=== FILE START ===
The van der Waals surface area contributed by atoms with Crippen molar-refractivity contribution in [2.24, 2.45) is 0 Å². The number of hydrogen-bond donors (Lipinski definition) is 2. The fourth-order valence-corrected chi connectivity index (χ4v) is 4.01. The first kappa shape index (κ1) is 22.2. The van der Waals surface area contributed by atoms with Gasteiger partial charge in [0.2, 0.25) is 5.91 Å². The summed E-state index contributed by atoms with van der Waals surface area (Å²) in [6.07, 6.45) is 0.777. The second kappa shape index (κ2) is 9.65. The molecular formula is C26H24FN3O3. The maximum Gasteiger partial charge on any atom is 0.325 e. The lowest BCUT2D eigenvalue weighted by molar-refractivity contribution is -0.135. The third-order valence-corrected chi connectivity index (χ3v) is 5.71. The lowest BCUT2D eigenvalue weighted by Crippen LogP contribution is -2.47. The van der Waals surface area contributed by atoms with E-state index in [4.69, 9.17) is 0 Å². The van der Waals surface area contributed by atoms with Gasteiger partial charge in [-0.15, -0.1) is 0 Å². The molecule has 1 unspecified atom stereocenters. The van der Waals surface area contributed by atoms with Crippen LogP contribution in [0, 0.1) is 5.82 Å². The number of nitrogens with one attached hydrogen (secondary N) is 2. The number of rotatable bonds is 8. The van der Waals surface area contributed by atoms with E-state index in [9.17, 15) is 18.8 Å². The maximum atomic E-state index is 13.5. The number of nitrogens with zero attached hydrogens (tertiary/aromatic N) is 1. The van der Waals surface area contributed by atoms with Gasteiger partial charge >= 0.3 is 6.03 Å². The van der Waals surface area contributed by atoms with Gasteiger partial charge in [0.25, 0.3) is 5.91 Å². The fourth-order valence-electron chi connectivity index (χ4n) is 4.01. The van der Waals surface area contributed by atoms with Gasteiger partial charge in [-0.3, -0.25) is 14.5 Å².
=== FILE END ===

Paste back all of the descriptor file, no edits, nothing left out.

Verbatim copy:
The van der Waals surface area contributed by atoms with Crippen molar-refractivity contribution in [2.24, 2.45) is 0 Å². The number of hydrogen-bond donors (Lipinski definition) is 2. The fourth-order valence-corrected chi connectivity index (χ4v) is 4.01. The first kappa shape index (κ1) is 22.2. The van der Waals surface area contributed by atoms with Gasteiger partial charge in [0.2, 0.25) is 5.91 Å². The summed E-state index contributed by atoms with van der Waals surface area (Å²) in [6.07, 6.45) is 0.777. The second kappa shape index (κ2) is 9.65. The molecular formula is C26H24FN3O3. The maximum Gasteiger partial charge on any atom is 0.325 e. The lowest BCUT2D eigenvalue weighted by molar-refractivity contribution is -0.135. The third-order valence-corrected chi connectivity index (χ3v) is 5.71. The lowest BCUT2D eigenvalue weighted by Crippen LogP contribution is -2.47. The van der Waals surface area contributed by atoms with E-state index in [4.69, 9.17) is 0 Å². The van der Waals surface area contributed by atoms with Gasteiger partial charge in [-0.15, -0.1) is 0 Å². The molecule has 1 unspecified atom stereocenters. The van der Waals surface area contributed by atoms with Crippen LogP contribution in [0, 0.1) is 5.82 Å². The number of nitrogens with one attached hydrogen (secondary N) is 2. The number of rotatable bonds is 8. The van der Waals surface area contributed by atoms with E-state index in [9.17, 15) is 18.8 Å². The maximum atomic E-state index is 13.5. The number of nitrogens with zero attached hydrogens (tertiary/aromatic N) is 1. The van der Waals surface area contributed by atoms with Gasteiger partial charge >= 0.3 is 6.03 Å². The van der Waals surface area contributed by atoms with Gasteiger partial charge in [0.25, 0.3) is 5.91 Å². The fourth-order valence-electron chi connectivity index (χ4n) is 4.01. The van der Waals surface area contributed by atoms with Gasteiger partial charge in [-0.3, -0.25) is 14.5 Å².